Shaws Cove Laguna beach shows Cove can be reached directly from the steps on Fairview Street and measures approximately 200 meters in length. It is a somewhat secluded beach (that’s why we like it), surrounded by rocks on which some houses stand. The main activities here are swimming, boogie-boarding, and scuba diving especially on the western side (so they say). Beautiful photographs are taken of the waves breaking on the shore. It is forbidden to collect rocks, shells, or any type of marine life.

Main Beach Park

Main Beach Park Laguna BeachThe city center is home to a “green jewel”, Main Beach Park (Broadway St. & Pacific Coast Hwy.), A very popular but not chaotic park. There is a relaxing walkway along which you can take walks and turn your gaze to Main Beach, the popular beach of the same name which is a direct continuation of it and where many sports activities are practiced. This is the largest beach in Laguna Beach at the stretch where Broadway and Ocean Avenue intersect the Pacific Coast Highway.

One of its standout features is the white lifeguard tower placed in the middle of the sand strip which becomes a bit rocky at the north end. Main Beach is always crowded due to its proximity to shopping areas and restaurants, there are public toilets and showers, benches, picnic tables, games for children, a volleyball and basketball court. It is a beautiful coast for everyone, especially for families and young people but also for those who practice swimming, bodyboarding, snorkeling, kayaking, and body-surfing. The surfit is not allowed in the summer months due to strong currents and waves. It is certainly not the ideal place for those looking for a secluded corner in direct contact with nature but it is still worth seeing.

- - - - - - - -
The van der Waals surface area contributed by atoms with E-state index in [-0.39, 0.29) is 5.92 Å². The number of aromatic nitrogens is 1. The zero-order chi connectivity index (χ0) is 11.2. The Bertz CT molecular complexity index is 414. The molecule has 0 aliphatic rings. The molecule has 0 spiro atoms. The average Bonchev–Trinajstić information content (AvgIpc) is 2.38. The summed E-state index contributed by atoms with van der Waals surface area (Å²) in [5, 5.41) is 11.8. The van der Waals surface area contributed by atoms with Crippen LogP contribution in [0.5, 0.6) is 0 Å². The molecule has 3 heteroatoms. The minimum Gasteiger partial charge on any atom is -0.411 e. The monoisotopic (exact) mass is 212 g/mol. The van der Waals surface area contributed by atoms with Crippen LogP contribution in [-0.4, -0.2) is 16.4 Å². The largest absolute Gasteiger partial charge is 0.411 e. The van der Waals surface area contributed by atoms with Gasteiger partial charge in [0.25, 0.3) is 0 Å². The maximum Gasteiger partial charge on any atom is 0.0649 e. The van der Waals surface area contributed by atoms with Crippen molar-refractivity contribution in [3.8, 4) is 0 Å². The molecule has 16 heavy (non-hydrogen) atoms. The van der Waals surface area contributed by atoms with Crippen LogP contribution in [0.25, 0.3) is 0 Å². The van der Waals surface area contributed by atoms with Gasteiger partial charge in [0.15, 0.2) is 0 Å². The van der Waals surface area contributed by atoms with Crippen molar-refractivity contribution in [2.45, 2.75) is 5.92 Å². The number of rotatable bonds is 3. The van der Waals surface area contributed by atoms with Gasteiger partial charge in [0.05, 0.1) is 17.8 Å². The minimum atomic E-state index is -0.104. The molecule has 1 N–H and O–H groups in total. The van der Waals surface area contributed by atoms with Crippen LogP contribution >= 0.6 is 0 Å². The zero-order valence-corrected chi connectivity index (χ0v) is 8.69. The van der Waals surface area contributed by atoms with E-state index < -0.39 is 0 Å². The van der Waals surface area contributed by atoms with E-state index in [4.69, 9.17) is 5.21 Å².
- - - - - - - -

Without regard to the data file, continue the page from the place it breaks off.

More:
Victoria Beach

Victoria Beach Laguna BeachThe shoreline from Main Beach to Pearl Street Beach is a continuous strip of sand. Since there are stairways leading down from the side streets of the main artery, the municipality has given 12 different names to the beach segments. This beautiful walk is also worthwhile because you can return to the pavements of the Pacific Coast Highway whenever you want. Victoria Beach (2713 Victoria Dr.) is anything but a classic beach and it is precisely this feature that distinguishes it and makes it a fascinating place. It can be reached via the steps next to Victoria Drive.